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Old October 20th, 2015, 01:49 PM   #1
Ken Roach
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Unusual encoder failure modes ?

Hello, PLCTalk Community, I hope you can help give me a little perspective.

I'm doing an in-depth failure mode analysis on a system that uses a VFD with an ordinary differential line driver quadrature encoder for velocity feedback.

The end customer keeps questioning the reliability of the encoder signal, essentially saying "what happens if the encoder gives you a false reading and you're actually traveling at a different speed than it indicates ?"

I'm trying to convince them that such a failure mode is not a "credible failure mode".

The VFD itself recognizes four failure modes for the encoder:

1. Open Wire
2. Phase Loss
3. Quadrature Loss
4. Peripheral Module Fault

Open-wire detection depends on the differential wiring for the encoder; you have both A and A' signals for Channel A (and likewise for B and Z). If the signals are not opposite one another, you know you have a broken wire.

Phase Loss is a count of Open Wire faults; if more than 30 of them accumulate over 8 milliseconds, the drive declares an encoder phase loss.

Quadrature Loss is when the signal changes on Channel A and Channel B at the same time. Because they are offset by 90 degrees, they should never change simultaneously and if they are doing so you must be seeing a noisy signal.

Peripheral Module fault is a failure of the encoder input module or the serial bus between the drive and the module. That's made up of watchdogs and checksums.


I have been telling them that it's improbable for a noisy signal or other malfunction to create a pulse stream that is not detected by one of those three fault detection methods, but that doesn't satisfy their inquiry.

They want me to attempt to account for other failure modes in which an unforeseen signal failure or firmware glitch causes the encoder to count by multiples or to scale the incoming signal by some unforeseen multiplier or otherwise simply calculate the velocity incorrectly.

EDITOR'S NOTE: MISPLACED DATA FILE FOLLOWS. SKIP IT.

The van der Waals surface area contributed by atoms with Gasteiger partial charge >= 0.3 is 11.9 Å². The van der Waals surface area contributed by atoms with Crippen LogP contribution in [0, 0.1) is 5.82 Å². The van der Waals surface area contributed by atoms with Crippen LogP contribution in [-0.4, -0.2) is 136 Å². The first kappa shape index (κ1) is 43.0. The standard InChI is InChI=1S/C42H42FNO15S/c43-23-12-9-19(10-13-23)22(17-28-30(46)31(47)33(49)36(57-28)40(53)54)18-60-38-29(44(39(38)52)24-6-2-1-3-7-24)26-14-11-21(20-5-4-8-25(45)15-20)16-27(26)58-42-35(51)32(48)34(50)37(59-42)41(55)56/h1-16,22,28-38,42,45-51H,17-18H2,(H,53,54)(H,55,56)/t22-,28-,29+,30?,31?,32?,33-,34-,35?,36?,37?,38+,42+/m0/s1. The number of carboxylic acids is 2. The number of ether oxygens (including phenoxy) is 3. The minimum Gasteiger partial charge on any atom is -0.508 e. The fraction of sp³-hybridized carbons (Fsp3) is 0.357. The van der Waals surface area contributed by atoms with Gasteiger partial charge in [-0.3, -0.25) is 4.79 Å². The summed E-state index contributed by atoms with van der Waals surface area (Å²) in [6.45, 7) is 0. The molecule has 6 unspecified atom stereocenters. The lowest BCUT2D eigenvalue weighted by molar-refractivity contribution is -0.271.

The encoder is a Dynapar magnetic ring encoder, so there are no programmable elements inside the encoder itself and a minimum of possible failures of the encoder disc/ring/pickup assembly.

So I guess my real question is: has anyone here ever seen a VFD encoder fail in a way where it gave an inaccurate velocity feedback without also having a bad signal detected ?
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Old October 20th, 2015, 02:38 PM   #2
Mike_RH
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Ken,

How about a mechanical issue - loose / slipping coupler to the encoder?
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Old October 20th, 2015, 02:51 PM   #3
RoTaTech
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Mike beat me to it - my first thought was slipping connection between the driving and driven shafts.

Another one which I am soon going to have to account for - wear in the pickup wheel. We have a composite wheel traveling on a steel track, eventually it will wear down the circumference, thus will eventually indicate a higher velocity than it should. Minimal - likely so - but if one want to be pedantic, it is a definite source of error.
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Old October 20th, 2015, 03:02 PM   #4
Ken Roach
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Good points; I will have to account for the possibility of the encoder slipping on the shaft.

These encoders are hollow-shaft style and are mounted on the motor shaft itself. The magnetic wheels are clamped to the shaft, so the possibility of slippage is as minimal as possible.

But I suppose it's possible for the magnetic wheel to collide with the sensor enclosure and spin at a rate slower than the shaft is spinning.